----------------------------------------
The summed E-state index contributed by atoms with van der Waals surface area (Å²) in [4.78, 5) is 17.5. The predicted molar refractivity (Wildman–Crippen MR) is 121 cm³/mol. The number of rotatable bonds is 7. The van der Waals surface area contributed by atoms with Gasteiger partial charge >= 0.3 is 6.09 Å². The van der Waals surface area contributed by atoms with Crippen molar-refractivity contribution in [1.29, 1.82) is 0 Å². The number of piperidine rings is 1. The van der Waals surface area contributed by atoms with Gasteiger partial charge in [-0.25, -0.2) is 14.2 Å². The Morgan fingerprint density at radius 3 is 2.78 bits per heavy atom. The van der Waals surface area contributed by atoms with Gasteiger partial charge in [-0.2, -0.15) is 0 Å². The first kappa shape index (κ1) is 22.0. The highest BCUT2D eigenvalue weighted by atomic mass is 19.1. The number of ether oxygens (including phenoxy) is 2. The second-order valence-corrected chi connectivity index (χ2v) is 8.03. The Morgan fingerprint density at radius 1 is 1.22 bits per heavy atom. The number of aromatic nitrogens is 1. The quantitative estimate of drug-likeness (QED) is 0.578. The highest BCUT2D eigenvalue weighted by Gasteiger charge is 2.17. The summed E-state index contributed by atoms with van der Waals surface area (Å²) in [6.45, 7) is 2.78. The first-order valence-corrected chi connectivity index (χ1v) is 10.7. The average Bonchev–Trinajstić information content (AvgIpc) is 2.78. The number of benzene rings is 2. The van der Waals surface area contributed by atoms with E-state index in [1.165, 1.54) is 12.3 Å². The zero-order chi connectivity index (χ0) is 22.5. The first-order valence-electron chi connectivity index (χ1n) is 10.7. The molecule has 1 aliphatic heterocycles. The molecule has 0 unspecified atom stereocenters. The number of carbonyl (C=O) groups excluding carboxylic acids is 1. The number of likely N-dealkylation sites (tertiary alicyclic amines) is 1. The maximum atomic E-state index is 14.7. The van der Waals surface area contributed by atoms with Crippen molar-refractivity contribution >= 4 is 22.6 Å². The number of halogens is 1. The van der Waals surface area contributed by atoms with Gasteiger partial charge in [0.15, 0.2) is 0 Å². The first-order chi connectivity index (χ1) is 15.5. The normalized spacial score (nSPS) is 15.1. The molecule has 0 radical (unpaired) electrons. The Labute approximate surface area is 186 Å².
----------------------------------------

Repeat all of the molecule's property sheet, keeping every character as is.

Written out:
The summed E-state index contributed by atoms with van der Waals surface area (Å²) in [4.78, 5) is 17.5. The predicted molar refractivity (Wildman–Crippen MR) is 121 cm³/mol. The number of rotatable bonds is 7. The van der Waals surface area contributed by atoms with Gasteiger partial charge >= 0.3 is 6.09 Å². The van der Waals surface area contributed by atoms with Crippen molar-refractivity contribution in [1.29, 1.82) is 0 Å². The number of piperidine rings is 1. The van der Waals surface area contributed by atoms with Gasteiger partial charge in [-0.25, -0.2) is 14.2 Å². The Morgan fingerprint density at radius 3 is 2.78 bits per heavy atom. The van der Waals surface area contributed by atoms with Gasteiger partial charge in [-0.2, -0.15) is 0 Å². The first kappa shape index (κ1) is 22.0. The highest BCUT2D eigenvalue weighted by atomic mass is 19.1. The number of ether oxygens (including phenoxy) is 2. The second-order valence-corrected chi connectivity index (χ2v) is 8.03. The Morgan fingerprint density at radius 1 is 1.22 bits per heavy atom. The number of aromatic nitrogens is 1. The quantitative estimate of drug-likeness (QED) is 0.578. The highest BCUT2D eigenvalue weighted by Gasteiger charge is 2.17. The summed E-state index contributed by atoms with van der Waals surface area (Å²) in [6.45, 7) is 2.78. The first-order valence-corrected chi connectivity index (χ1v) is 10.7. The average Bonchev–Trinajstić information content (AvgIpc) is 2.78. The number of benzene rings is 2. The van der Waals surface area contributed by atoms with E-state index in [1.165, 1.54) is 12.3 Å². The zero-order chi connectivity index (χ0) is 22.5. The first-order valence-electron chi connectivity index (χ1n) is 10.7. The molecule has 1 aliphatic heterocycles. The molecule has 0 unspecified atom stereocenters. The number of carbonyl (C=O) groups excluding carboxylic acids is 1. The number of likely N-dealkylation sites (tertiary alicyclic amines) is 1. The maximum atomic E-state index is 14.7. The van der Waals surface area contributed by atoms with Crippen molar-refractivity contribution >= 4 is 22.6 Å². The number of halogens is 1. The van der Waals surface area contributed by atoms with Gasteiger partial charge in [0.15, 0.2) is 0 Å². The first-order chi connectivity index (χ1) is 15.5. The normalized spacial score (nSPS) is 15.1. The molecule has 0 radical (unpaired) electrons. The Labute approximate surface area is 186 Å².